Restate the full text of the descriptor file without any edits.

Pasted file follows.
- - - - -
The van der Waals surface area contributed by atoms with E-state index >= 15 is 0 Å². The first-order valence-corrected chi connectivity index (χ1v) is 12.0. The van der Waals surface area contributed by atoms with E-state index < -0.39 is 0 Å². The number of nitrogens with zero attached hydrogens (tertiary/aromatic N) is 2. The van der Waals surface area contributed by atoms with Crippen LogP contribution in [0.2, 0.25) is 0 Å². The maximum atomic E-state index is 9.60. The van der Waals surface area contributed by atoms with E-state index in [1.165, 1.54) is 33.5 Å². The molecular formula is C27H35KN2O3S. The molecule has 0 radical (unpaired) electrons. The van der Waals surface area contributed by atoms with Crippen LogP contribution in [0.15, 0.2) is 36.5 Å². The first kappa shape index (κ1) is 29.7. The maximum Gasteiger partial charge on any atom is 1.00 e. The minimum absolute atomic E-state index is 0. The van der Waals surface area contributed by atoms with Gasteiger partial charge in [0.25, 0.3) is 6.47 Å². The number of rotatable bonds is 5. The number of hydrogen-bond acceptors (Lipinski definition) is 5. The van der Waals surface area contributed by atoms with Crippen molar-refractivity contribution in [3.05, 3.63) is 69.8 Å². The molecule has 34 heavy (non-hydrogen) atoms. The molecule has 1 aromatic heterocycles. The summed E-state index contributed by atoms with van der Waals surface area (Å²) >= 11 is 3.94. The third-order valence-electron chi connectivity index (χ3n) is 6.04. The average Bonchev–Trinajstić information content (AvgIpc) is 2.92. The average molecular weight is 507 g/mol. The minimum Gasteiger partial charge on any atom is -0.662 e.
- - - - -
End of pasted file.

The van der Waals surface area contributed by atoms with E-state index >= 15 is 0 Å². The first-order valence-corrected chi connectivity index (χ1v) is 12.0. The van der Waals surface area contributed by atoms with E-state index < -0.39 is 0 Å². The number of nitrogens with zero attached hydrogens (tertiary/aromatic N) is 2. The van der Waals surface area contributed by atoms with Crippen LogP contribution in [0.2, 0.25) is 0 Å². The maximum atomic E-state index is 9.60. The van der Waals surface area contributed by atoms with E-state index in [1.165, 1.54) is 33.5 Å². The molecular formula is C27H35KN2O3S. The molecule has 0 radical (unpaired) electrons. The van der Waals surface area contributed by atoms with Crippen LogP contribution in [0.15, 0.2) is 36.5 Å². The first kappa shape index (κ1) is 29.7. The maximum Gasteiger partial charge on any atom is 1.00 e. The minimum absolute atomic E-state index is 0. The van der Waals surface area contributed by atoms with Gasteiger partial charge in [0.25, 0.3) is 6.47 Å². The number of rotatable bonds is 5. The number of hydrogen-bond acceptors (Lipinski definition) is 5. The van der Waals surface area contributed by atoms with Crippen molar-refractivity contribution in [3.05, 3.63) is 69.8 Å². The molecule has 34 heavy (non-hydrogen) atoms. The molecule has 1 aromatic heterocycles. The summed E-state index contributed by atoms with van der Waals surface area (Å²) >= 11 is 3.94. The third-order valence-electron chi connectivity index (χ3n) is 6.04. The average Bonchev–Trinajstić information content (AvgIpc) is 2.92. The average molecular weight is 507 g/mol. The minimum Gasteiger partial charge on any atom is -0.662 e.